Last month in Chicago at the Facebook Community Summit, Mark Zuckerberg announced Facebook’s new mission to empower communities and grow FB Groups to one billion users. Currently Facebook has 100 million people (5% of all users) in meaningful groups. To grow Groups by 10x, the company will emphasize community-based features in its product roadmap.
Facebook unveiled five new admin tools at their Community Summit. These tools allow group moderators to: schedule posts; block and add members more easily; analyze group metrics; and link groups to help you find more FB groups to join.
All this begs the question: Does Facebook have plans to make online forums obsolete? The explosion of time-sucking sites like Facebook, Instagram, and Snapchat seem to suggest that it would. But roughly 20% of Americans still contribute to forums, according to a PostRelease/Synovate study, and nearly 30% read forums online, according to a recent Forrester report.
Online forums have spent more than two decades working on building highly-specialized communities. Whether it’s dedicated to off-roading Jeeps in extreme weather or solving HTML5 problems for software developers, forums act as powerful communities for connecting users.
People often end up on forums because they provide unique and specific information that blogs, news outlets, or other social media platforms don’t provide. For instance, I’d like to buy a running shoe to replace one that New Balance no longer makes. The goal is to find comfy shoes that will fit my customized orthotics. Turns out a running forum was the best and most efficient way to find my answer and hear from other runners who’ve dealt with the same problem.
Forums also foster a strong sense of identity among users. Whether people initially join a forum like WDWMAGIC, a community dedicated to all things related to Walt Disney World, to discuss the closest hotels to the Orlando park or the best way to beat long lines, what keeps users invested with the WDWMAGIC community is meeting others who really love Disney World too. And it’s that strong connection that drives users to participate and make useful contributions within a forum.
“From a core social perspective, the [desire] to feel connected is a prime social need,” said Jessica Salvatore, a psychologist who studies group dynamics at Sweet Briar College. “The communities that you find in forums are emergent powerful identities.”
In a 2015 study on online forums, Salvatore argued that identification within a community leads to a healthier well-being and drives offline civic engagement like volunteering or campaigning. This is exactly what Zuckerberg hopes to achieve by “bringing the world closer together” by building meaningful communities. What it will come down to is how well Facebook can get users to engage on Facebook Groups instead of other community platforms.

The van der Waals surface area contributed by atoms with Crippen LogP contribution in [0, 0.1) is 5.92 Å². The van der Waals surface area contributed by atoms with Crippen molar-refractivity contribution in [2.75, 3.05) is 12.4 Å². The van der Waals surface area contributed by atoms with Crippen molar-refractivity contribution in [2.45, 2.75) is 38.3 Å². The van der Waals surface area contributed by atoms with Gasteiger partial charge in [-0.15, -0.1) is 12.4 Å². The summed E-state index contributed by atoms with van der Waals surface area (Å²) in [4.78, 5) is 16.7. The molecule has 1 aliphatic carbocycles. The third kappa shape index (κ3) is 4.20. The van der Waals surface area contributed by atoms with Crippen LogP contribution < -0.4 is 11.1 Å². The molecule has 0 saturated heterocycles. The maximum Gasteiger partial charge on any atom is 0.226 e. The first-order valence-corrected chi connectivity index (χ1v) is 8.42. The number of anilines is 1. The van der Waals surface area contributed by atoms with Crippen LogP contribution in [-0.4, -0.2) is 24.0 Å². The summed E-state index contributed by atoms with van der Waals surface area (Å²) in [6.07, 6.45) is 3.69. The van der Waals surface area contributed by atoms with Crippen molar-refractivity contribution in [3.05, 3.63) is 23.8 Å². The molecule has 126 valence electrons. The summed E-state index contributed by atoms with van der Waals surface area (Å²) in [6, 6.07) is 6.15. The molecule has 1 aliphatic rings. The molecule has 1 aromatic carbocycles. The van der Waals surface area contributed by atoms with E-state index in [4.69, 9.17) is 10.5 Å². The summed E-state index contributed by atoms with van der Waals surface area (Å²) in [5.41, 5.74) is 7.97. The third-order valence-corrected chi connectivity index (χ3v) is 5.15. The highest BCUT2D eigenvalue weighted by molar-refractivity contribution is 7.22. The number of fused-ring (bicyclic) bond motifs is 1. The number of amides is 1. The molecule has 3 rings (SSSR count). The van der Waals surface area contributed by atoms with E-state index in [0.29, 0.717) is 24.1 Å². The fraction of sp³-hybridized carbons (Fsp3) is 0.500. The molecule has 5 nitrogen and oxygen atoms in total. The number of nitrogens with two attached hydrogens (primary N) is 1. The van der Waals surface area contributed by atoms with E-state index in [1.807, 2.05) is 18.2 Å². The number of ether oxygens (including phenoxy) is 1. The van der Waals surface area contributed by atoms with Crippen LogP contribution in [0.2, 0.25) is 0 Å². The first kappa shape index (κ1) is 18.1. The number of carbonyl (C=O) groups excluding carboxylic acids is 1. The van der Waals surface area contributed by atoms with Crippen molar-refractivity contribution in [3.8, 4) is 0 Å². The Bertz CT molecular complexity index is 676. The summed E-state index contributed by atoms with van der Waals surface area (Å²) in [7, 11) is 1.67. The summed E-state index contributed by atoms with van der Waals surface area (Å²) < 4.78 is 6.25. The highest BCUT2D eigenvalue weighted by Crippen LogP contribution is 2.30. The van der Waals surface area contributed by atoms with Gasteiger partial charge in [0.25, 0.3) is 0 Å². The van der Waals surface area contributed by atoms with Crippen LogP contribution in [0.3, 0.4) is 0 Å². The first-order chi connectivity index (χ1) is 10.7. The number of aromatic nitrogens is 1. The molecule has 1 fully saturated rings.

Getting one billion people contributing to “meaningful communities” within five years won’t be an easy task for Facebook. No doubt Facebook is the king when it comes to social and sharing. Using its new group moderator tools to recommend related groups to join is one way to achieve growth. And once you are on Facebook, whether you are on a mobile device or desktop, it’s incredibly easy to share out a post that appears within your feed back to your FB Group.
But Facebook falls far behind forums in several critical areas for building meaningful communities. Anonymity can be a huge plus for people who join forums, especially forums that can be stigmatizing, such as health-related or sexual orientation issues. On Facebook, members must be approved or invited by a member to join a closed groups, and posts are seen only by members. However, any Facebook user can search and see who is in a closed group. Only secret FB groups provide some level of anonymity. Even then, your profile picture and name still appear in a secret group.
And there is still no real way to archive valuable threads and see comments on Facebook the way forums are set up. The FB Group user interface requires a user to continually scroll through the feed. This is fine when a group is very small, but when you have 1,000+ or even 10,000+ members posting every couple minutes, the user experience becomes unwieldy. Too often, all that rich content gets buried in scrolling purgatory.
Search is difficult within a Facebook Group. It isn’t ideal on forums either (unless you install Threadloom’s simple search plug-in right now). But the inability to search comments easily within a FB Group means users end up posting the same question often, which leads to more spam within the feed.
“I’m on [Facebook Groups] all the time and I can’t just search a term. There’s no capacity to hone down on what you’re looking for and that’s a real negative,” says Louise Pendry, a psychologist at Exeter University in the UK, who is currently studying the benefits of closed FB Groups. “What keeps people on Facebook is making real friendship and connections. But the old-style forums is still easier in accessing that information.”